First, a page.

2. Pathogens and debris — Snot is sticky and loaded with antibacterial and antiviral proteins that your body uses to fight off pathogens. It's the first line of defense in the respiratory system. A 2016 paper called it an “understudied host-restriction factor for influenza virus.” The mucus in your nasal cavity is made up of sticky molecules called mucins that mix with water to form a gluey gel. Ellis calls snot the body's flypaper, “Debris that comes into the nose or throat sticks to it, and then you swallow it, so it doesn't get into your lungs.” In other words, your snot helps filter a mixture of dust, pollen, pathogens, and other debris you inhale, which you swallow and enzymes in your stomach then render them inactive. 3. Why it runs — Your body produces the same amount of sticky mucus but can increase the amount of watery substance that is produced during an inflammatory response. Inflammation from a cold or allergies can increase the amount of serous fluid (watery substance) produced, which results in a runny nose. When you take an antihistamine, it reduces the amount of water, but not the amount of mucus, so the mucus gets thicker and dryer. When you're outside in the cold, the tiny cilia hairs become less active, so mucus is not swept to the back of your throat but instead drips out of your nose. 4. Snot doesn't make you stuffy — Seasonal allergies and colds can also trigger a stuffy nose, which is not the result of a buildup of mucus, but rather swelling in response to inflammation or dry conditions. The swelling happens along the nasal turbinates that line the nasal cavity. When these swell from inflammation or become congested with blood during an upper respiratory infection, it causes respiratory congestion. In some instances, you may be born with slightly larger turbinate tissue that, when removed, improves your ability to breathe. The surgery is relatively common, but in some instances, the tissue can grow back.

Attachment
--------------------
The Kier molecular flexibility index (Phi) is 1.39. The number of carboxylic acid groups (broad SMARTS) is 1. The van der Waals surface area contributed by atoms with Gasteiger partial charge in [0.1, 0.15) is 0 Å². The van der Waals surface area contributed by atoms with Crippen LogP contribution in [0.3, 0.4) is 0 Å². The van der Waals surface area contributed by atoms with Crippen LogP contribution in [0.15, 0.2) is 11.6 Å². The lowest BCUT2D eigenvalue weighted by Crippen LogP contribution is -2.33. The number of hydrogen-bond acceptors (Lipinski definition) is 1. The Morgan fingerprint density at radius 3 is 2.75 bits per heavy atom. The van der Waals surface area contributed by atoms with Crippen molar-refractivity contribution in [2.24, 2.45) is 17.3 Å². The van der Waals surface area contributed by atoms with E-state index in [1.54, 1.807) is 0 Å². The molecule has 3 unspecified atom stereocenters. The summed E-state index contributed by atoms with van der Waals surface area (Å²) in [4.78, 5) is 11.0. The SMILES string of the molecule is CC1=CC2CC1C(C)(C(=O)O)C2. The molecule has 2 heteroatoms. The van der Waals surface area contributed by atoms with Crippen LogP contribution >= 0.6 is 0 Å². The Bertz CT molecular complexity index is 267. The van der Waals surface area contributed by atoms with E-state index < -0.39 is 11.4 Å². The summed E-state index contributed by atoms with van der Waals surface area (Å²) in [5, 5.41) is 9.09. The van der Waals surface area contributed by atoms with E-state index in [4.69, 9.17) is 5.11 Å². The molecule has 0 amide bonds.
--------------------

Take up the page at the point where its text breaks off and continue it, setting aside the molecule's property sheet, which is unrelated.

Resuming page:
5. Effective decongestant — Before taking nasal decongestants such as phenylephrine or pseudoephedrine, it helps to consider other strategies. These medications can dry out your nasal cavity as well as thicken the mucus, which is an excellent place for bacteria to grow, potentially leading to dysbiosis, a disruption of the microbiome. Instead, try adding hot moist air to your environment by using a humidifier or taking a hot shower to decrease the swelling in the nasal turbinate. Or, simply use a saline nasal irrigation several times a day. Sometimes a hot washcloth or facial steamer can also help. If you have a steamer that will accommodate essential oil, consider adding peppermint or tea tree oil to help reduce inflammation in the sinus passages. Another option is pairing eucalyptus oil with coconut oil and rubbing that over your chest, which can help relieve head and chest congestion. 6. You might be dehydrated — When the mucus gets thicker, it may indicate that you are dehydrated, since your body will conserve water where it can. When the environment is dry, such as during the winter months or in an air-conditioned environment, it can also cause an excess amount of the serous fluid to evaporate, which in turn thickens your mucus. 7. What are boogers? — As you may have already guessed, when your mucus dries in your nose, it becomes too thick for the cilia to move to the back of your throat. As it becomes crusty, it becomes what has colloquially been called boogers. Whether you care to admit it or not, one small study found 91% of respondents picked their noses, and another 2023 study found 84.5% of health care workers owned up to picking their noses, at least incidentally, with time frequencies varying between daily and monthly. This behavior may be linked to an increased risk of developing Alzheimer's . A 2022 study published in Scientific Reports linked a bacterium with infection in the